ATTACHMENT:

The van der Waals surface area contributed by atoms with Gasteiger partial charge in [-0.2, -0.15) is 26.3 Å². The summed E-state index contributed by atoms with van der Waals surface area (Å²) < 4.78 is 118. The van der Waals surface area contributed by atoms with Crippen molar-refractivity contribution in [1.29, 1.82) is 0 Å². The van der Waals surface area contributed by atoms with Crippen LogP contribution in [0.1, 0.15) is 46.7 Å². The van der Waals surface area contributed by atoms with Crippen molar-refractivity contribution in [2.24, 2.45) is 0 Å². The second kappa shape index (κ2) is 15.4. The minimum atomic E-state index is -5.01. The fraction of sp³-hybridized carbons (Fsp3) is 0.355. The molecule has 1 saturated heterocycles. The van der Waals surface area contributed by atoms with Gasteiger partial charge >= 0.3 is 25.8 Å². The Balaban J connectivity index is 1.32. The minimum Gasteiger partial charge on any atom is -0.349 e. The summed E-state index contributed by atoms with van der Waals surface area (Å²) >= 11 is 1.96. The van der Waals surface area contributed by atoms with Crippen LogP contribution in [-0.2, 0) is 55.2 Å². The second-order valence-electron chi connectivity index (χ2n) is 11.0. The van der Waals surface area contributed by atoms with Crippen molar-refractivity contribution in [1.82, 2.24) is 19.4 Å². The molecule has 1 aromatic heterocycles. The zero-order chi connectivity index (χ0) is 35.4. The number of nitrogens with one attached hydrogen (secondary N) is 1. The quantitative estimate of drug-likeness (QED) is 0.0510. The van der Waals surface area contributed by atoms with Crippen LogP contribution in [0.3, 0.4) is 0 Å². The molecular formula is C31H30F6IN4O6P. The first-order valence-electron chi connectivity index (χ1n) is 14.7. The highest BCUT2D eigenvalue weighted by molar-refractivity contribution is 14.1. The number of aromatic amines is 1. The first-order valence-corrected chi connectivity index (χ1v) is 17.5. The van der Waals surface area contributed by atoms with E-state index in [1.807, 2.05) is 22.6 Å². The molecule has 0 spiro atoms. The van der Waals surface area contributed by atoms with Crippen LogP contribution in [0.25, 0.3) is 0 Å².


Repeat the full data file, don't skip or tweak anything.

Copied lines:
The van der Waals surface area contributed by atoms with Gasteiger partial charge in [-0.2, -0.15) is 26.3 Å². The summed E-state index contributed by atoms with van der Waals surface area (Å²) < 4.78 is 118. The van der Waals surface area contributed by atoms with Crippen molar-refractivity contribution in [1.29, 1.82) is 0 Å². The van der Waals surface area contributed by atoms with Crippen LogP contribution in [0.1, 0.15) is 46.7 Å². The van der Waals surface area contributed by atoms with Crippen molar-refractivity contribution in [2.24, 2.45) is 0 Å². The second kappa shape index (κ2) is 15.4. The minimum atomic E-state index is -5.01. The fraction of sp³-hybridized carbons (Fsp3) is 0.355. The molecule has 1 saturated heterocycles. The van der Waals surface area contributed by atoms with Gasteiger partial charge >= 0.3 is 25.8 Å². The Balaban J connectivity index is 1.32. The minimum Gasteiger partial charge on any atom is -0.349 e. The summed E-state index contributed by atoms with van der Waals surface area (Å²) >= 11 is 1.96. The van der Waals surface area contributed by atoms with Crippen LogP contribution in [-0.2, 0) is 55.2 Å². The second-order valence-electron chi connectivity index (χ2n) is 11.0. The van der Waals surface area contributed by atoms with Crippen molar-refractivity contribution in [1.82, 2.24) is 19.4 Å². The molecule has 1 aromatic heterocycles. The zero-order chi connectivity index (χ0) is 35.4. The number of nitrogens with one attached hydrogen (secondary N) is 1. The quantitative estimate of drug-likeness (QED) is 0.0510. The van der Waals surface area contributed by atoms with Crippen LogP contribution in [0.3, 0.4) is 0 Å². The molecular formula is C31H30F6IN4O6P. The first-order valence-electron chi connectivity index (χ1n) is 14.7. The highest BCUT2D eigenvalue weighted by molar-refractivity contribution is 14.1. The number of aromatic amines is 1. The first-order valence-corrected chi connectivity index (χ1v) is 17.5. The van der Waals surface area contributed by atoms with E-state index in [1.807, 2.05) is 22.6 Å². The molecule has 0 spiro atoms. The van der Waals surface area contributed by atoms with Crippen LogP contribution in [0.25, 0.3) is 0 Å².